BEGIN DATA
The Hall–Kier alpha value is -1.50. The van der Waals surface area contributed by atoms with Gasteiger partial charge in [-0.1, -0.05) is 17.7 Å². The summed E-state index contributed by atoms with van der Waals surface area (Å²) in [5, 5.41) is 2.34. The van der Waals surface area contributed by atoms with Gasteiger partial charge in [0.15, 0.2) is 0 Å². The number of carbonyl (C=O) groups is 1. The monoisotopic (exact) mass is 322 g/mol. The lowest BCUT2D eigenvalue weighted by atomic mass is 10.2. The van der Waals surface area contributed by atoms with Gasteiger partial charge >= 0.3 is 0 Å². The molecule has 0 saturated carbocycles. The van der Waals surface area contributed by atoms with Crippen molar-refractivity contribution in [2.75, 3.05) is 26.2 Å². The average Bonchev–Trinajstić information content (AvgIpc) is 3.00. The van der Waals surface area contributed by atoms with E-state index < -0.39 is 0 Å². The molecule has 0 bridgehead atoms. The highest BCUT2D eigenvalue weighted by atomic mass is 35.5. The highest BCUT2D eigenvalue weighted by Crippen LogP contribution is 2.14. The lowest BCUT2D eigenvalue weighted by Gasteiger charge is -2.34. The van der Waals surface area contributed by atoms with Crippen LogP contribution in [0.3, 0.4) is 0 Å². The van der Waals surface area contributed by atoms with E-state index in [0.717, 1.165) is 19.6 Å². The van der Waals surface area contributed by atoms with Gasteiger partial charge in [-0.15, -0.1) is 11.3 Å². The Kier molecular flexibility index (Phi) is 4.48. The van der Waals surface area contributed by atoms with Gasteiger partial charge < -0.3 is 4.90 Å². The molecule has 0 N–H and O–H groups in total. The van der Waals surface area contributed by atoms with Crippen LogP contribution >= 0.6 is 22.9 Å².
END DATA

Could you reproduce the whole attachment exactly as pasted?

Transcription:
The Hall–Kier alpha value is -1.50. The van der Waals surface area contributed by atoms with Gasteiger partial charge in [-0.1, -0.05) is 17.7 Å². The summed E-state index contributed by atoms with van der Waals surface area (Å²) in [5, 5.41) is 2.34. The van der Waals surface area contributed by atoms with Gasteiger partial charge in [0.15, 0.2) is 0 Å². The number of carbonyl (C=O) groups is 1. The monoisotopic (exact) mass is 322 g/mol. The lowest BCUT2D eigenvalue weighted by atomic mass is 10.2. The van der Waals surface area contributed by atoms with Gasteiger partial charge >= 0.3 is 0 Å². The molecule has 0 saturated carbocycles. The van der Waals surface area contributed by atoms with Crippen molar-refractivity contribution in [2.75, 3.05) is 26.2 Å². The average Bonchev–Trinajstić information content (AvgIpc) is 3.00. The van der Waals surface area contributed by atoms with E-state index < -0.39 is 0 Å². The molecule has 0 bridgehead atoms. The highest BCUT2D eigenvalue weighted by atomic mass is 35.5. The highest BCUT2D eigenvalue weighted by Crippen LogP contribution is 2.14. The lowest BCUT2D eigenvalue weighted by Gasteiger charge is -2.34. The van der Waals surface area contributed by atoms with Crippen LogP contribution in [0.3, 0.4) is 0 Å². The van der Waals surface area contributed by atoms with E-state index in [0.717, 1.165) is 19.6 Å². The van der Waals surface area contributed by atoms with Gasteiger partial charge in [-0.15, -0.1) is 11.3 Å². The Kier molecular flexibility index (Phi) is 4.48. The van der Waals surface area contributed by atoms with Gasteiger partial charge < -0.3 is 4.90 Å². The molecule has 0 N–H and O–H groups in total. The van der Waals surface area contributed by atoms with Crippen LogP contribution >= 0.6 is 22.9 Å².